Resetting the culture of Whitehall

The general election is an opportunity to reset the way in which central government departments based in Whitehall work with local government: 

  • Provide better and more transparent advice. An acceptance that Whitehall’s one size fits all, just-in-time policy model has often provided poor advice to ministers. We need a new code for ministerial advice – what do our local front-line services say. The interventions needed to spark a place back into life are not going to be the same for an inner-London borough as they are for a coastal town, or a rural village or a deindustrialised region in the northeast.
  • Save money through fewer initiatives. Compared to our international neighbours the relationship between central and local government is opaque, asymmetrical, and unwieldy. We need a new approach.  We can look at simpler international models. In Denmark, there is an annual framework agreement between national and local leaders. It provides scope for setting total expenditure levels for local governments, as well as identifying and mainstreaming the political and economic priorities of local communities. This would simplify existing administrative systems, make decentralised arrangements more efficient and provide the basis for a culture rooted in value for money, innovation and public facing outcomes.
  • End the costly and fragmented funding regime. A system where millions of pounds of taxpayers’ money are spent by local councils to chase down new sources of investment from Westminster and Whitehall, at a time when people are struggling to afford necessities is inefficient and unfair. Local is not lesser: we need a more unified and preventative approach to public services, where national government invests in local communities to make sure that local councils have the skills and resources to build resilience and boost opportunity.

A new approach to funding and resources

Recent spikes in inflation, the National Living Wage and energy costs have placed further pressure on council finances still feeling the effects of the loss of £15 billion in government funding from 2010/11 to 2019/20. We estimate that the cost to councils of delivering their services at current levels will exceed their core funding by £2 billion in 2023/24 and £900 million in 2024/25. If inflation fails to fall in line with the forecast at the March 2023 Budget, and instead is in line with more recent inflation projections from the Bank of England this would add £740 million in cost pressures in 2023/24 and £1.5 billion in 2024/25. Our analysis of funding pressures relates solely to the funding needed to maintain services at their current levels. It does not include addressing existing underfunding in areas such as the adult social care provider market, children’s social care and homelessness, nor does it include funding to improve or expand council services.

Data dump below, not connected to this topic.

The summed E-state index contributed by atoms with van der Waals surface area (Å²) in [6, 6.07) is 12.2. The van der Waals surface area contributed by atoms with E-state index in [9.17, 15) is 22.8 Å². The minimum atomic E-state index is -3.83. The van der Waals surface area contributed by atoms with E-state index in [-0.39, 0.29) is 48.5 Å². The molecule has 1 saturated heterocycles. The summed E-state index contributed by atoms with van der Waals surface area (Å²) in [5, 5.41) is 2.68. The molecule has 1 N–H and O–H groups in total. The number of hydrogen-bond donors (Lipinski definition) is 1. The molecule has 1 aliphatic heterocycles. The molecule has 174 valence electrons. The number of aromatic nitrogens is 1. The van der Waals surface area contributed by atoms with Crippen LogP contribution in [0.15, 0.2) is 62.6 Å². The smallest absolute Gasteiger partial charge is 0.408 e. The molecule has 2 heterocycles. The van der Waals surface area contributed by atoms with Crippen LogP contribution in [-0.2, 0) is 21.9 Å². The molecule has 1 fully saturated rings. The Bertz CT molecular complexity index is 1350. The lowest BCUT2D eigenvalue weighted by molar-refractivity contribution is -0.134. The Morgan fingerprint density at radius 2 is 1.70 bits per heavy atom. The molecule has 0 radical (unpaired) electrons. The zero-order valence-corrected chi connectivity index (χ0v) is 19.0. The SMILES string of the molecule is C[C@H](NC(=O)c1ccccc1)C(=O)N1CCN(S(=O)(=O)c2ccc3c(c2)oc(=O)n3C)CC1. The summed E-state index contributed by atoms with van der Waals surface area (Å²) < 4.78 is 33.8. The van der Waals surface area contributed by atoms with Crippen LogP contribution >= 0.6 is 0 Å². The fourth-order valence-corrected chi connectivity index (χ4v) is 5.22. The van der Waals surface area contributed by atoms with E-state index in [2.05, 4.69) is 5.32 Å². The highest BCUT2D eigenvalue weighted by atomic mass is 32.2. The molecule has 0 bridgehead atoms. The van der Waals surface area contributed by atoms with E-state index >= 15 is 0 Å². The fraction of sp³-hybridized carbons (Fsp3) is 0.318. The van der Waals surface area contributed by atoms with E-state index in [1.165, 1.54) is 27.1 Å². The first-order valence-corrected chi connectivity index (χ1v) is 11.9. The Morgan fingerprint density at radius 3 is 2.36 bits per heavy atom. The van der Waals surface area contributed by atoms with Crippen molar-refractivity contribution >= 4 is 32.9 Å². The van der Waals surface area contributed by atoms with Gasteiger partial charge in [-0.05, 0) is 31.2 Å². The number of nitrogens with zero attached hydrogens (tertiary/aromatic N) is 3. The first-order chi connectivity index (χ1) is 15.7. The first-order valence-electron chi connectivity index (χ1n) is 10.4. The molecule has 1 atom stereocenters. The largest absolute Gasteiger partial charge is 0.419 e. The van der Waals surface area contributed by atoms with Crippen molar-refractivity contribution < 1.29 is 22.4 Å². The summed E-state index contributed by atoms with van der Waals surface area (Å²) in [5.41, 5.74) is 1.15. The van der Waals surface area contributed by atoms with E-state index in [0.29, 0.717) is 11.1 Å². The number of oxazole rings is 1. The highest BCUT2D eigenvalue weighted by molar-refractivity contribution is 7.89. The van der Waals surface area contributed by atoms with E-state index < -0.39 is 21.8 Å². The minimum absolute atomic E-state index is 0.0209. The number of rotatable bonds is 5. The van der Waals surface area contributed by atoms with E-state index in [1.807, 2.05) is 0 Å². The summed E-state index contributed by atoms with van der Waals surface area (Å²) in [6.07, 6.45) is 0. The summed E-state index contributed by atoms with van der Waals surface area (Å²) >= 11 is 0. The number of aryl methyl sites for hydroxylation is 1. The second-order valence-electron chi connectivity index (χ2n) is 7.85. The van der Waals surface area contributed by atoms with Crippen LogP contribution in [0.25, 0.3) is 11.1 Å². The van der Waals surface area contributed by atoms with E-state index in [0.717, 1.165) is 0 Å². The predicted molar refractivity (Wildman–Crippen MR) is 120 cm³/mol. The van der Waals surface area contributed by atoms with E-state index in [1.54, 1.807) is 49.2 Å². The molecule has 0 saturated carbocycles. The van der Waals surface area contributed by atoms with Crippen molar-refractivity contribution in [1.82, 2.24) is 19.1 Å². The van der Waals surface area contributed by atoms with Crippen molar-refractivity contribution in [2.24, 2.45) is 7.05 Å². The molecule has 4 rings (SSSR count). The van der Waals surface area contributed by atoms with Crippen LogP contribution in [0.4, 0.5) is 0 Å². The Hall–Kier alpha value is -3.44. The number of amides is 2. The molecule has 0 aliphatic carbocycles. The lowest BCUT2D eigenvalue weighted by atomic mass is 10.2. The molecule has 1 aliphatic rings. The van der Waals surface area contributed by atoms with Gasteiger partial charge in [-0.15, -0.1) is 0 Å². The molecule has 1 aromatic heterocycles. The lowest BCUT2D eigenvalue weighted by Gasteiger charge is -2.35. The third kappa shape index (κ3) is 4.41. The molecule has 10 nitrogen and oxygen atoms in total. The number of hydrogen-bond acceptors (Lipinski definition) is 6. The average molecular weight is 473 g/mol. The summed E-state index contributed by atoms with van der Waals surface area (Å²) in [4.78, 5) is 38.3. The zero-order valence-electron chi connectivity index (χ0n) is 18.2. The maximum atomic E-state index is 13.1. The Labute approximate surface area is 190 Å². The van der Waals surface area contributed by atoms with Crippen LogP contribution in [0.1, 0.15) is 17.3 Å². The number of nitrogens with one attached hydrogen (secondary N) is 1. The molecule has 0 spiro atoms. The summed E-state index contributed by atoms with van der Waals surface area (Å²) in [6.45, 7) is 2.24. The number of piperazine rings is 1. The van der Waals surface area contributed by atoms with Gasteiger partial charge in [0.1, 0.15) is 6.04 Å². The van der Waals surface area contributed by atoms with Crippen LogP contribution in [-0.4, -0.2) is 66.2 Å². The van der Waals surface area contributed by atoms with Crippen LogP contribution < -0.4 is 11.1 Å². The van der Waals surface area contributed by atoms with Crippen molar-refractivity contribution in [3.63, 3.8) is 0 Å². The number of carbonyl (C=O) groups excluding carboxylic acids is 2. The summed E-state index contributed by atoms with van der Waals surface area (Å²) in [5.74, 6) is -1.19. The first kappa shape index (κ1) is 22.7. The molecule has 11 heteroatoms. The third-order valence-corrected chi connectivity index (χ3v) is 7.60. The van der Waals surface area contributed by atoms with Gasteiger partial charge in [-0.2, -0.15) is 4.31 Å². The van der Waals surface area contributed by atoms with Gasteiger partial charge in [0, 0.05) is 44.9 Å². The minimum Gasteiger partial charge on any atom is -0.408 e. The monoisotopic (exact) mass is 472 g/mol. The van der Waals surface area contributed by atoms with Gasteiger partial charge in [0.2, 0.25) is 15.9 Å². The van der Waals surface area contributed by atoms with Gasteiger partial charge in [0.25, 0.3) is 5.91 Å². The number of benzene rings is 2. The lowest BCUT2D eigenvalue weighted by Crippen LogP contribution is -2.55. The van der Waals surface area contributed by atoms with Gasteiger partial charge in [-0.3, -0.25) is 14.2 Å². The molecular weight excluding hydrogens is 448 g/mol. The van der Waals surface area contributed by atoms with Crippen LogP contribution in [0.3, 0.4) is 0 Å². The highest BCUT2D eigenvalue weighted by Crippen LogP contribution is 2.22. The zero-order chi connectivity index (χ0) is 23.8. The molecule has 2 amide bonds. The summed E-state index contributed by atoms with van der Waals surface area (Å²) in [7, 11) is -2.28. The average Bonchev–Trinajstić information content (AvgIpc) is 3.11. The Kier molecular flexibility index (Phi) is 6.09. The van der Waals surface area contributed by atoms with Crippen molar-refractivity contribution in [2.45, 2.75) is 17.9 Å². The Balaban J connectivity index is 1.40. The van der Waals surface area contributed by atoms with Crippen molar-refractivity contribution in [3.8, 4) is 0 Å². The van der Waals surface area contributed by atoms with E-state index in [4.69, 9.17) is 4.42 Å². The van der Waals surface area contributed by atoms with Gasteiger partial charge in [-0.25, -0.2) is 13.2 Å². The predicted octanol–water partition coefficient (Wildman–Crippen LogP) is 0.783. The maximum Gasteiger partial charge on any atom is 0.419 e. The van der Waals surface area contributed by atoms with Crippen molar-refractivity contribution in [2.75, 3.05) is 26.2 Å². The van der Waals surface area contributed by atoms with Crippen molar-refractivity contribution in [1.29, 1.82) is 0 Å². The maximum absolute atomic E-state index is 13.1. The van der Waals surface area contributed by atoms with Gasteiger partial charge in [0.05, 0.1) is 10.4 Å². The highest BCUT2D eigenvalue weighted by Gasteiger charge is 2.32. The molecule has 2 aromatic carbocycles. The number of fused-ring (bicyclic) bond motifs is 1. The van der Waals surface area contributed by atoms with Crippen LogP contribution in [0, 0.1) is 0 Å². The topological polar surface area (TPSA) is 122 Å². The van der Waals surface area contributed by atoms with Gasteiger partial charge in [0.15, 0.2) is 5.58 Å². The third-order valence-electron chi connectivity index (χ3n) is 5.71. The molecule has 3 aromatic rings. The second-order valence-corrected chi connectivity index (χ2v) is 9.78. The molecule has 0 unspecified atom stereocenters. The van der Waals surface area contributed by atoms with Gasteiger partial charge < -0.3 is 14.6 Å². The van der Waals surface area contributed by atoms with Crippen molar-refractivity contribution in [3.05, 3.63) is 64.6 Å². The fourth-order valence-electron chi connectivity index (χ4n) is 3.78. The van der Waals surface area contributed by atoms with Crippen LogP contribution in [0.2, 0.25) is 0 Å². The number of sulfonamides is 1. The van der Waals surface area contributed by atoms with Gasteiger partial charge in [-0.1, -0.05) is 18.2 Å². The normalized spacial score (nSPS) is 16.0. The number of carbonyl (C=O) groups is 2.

Financial pressures tend to concentrate council spending on services such as social care where there are clearly defined statutory responsibilities and regulatory oversight, as opposed to services where there is more local discretion. Between 2010/11 and 2019/20 councils’ net revenue spend on services (excluding education, public health, fire and police) fell by 10.6 per cent in real terms. But this was the net outcome of an 8.9 per cent increase in social care spend alongside a reduction of 32.9 per cent for non-social care services.[1]

In addition, councils’ ability to mitigate the funding and demand pressures they face has been hampered by a financial framework characterised by one-year funding settlements, the proliferation of one-off funding pots and repeated delays to funding reforms. Councils need greater certainty around funding through multi-year settlements and more clarity on financial reform so they can plan effectively, balance competing pressures across different service areas and maximise the impact of their spending over the medium-term.

In this context not only is there a case for ensuring councils have sufficient funding, but there could also be clear benefits from reforming the wider local government financial framework to ensure that councils have the right mix of certainty and flexibility to plan effectively and to be able to improve the lives of their communities.

  • More than nine in 10 councils are experiencing staff recruitment and retention difficulties across a diverse range of skills, professions and occupations. While councils are using a range of tactics to address these challenges with support from the LGA and professional bodies, they need long term, sustainable funding settlements so that they can confidently make plans to recruit and develop the workforce they need.  
  • Deliver efficiencies to the public purse by ending the costly fragmentation of funding – with nearly 250 grants provided to councils in 2017/18, almost a third of which were awarded on a competitive basis. We need to explore cross-departmental, multi-annual, placed-based funding settlements for villages, towns and cities. If budgets were brought together in a place, it would lead to services that better align with local priorities and the elimination of any duplication of efforts. Multi-year and timely settlements would allow councils to plan and make meaningful financial decisions that improve value for money and financial sustainability. 
  • Make the flexible use of capital receipts arrangements permanent and available to fund all transformational and savings projects. 

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Tackling the public’s priorities: Make it local

Local leaders are under no illusions about the scale of the task ahead and the need to ensure that every penny of taxpayers’ money is targeted in the most effective way. A reset of the national local relationship, along the lines suggested above, will bring all communities closer to tackling their priorities.

Now is the time to embrace the opportunities ahead.

If central government truly commits to finding efficiencies in funding, to fully empowering local leaders and to new working relationship with councils, the benefits will be felt in every local area, by every family and every business. 

Each of the following briefings shows how local government is key to delivering solutions to the biggest issues for the public. Local government can deliver faster and more efficiently: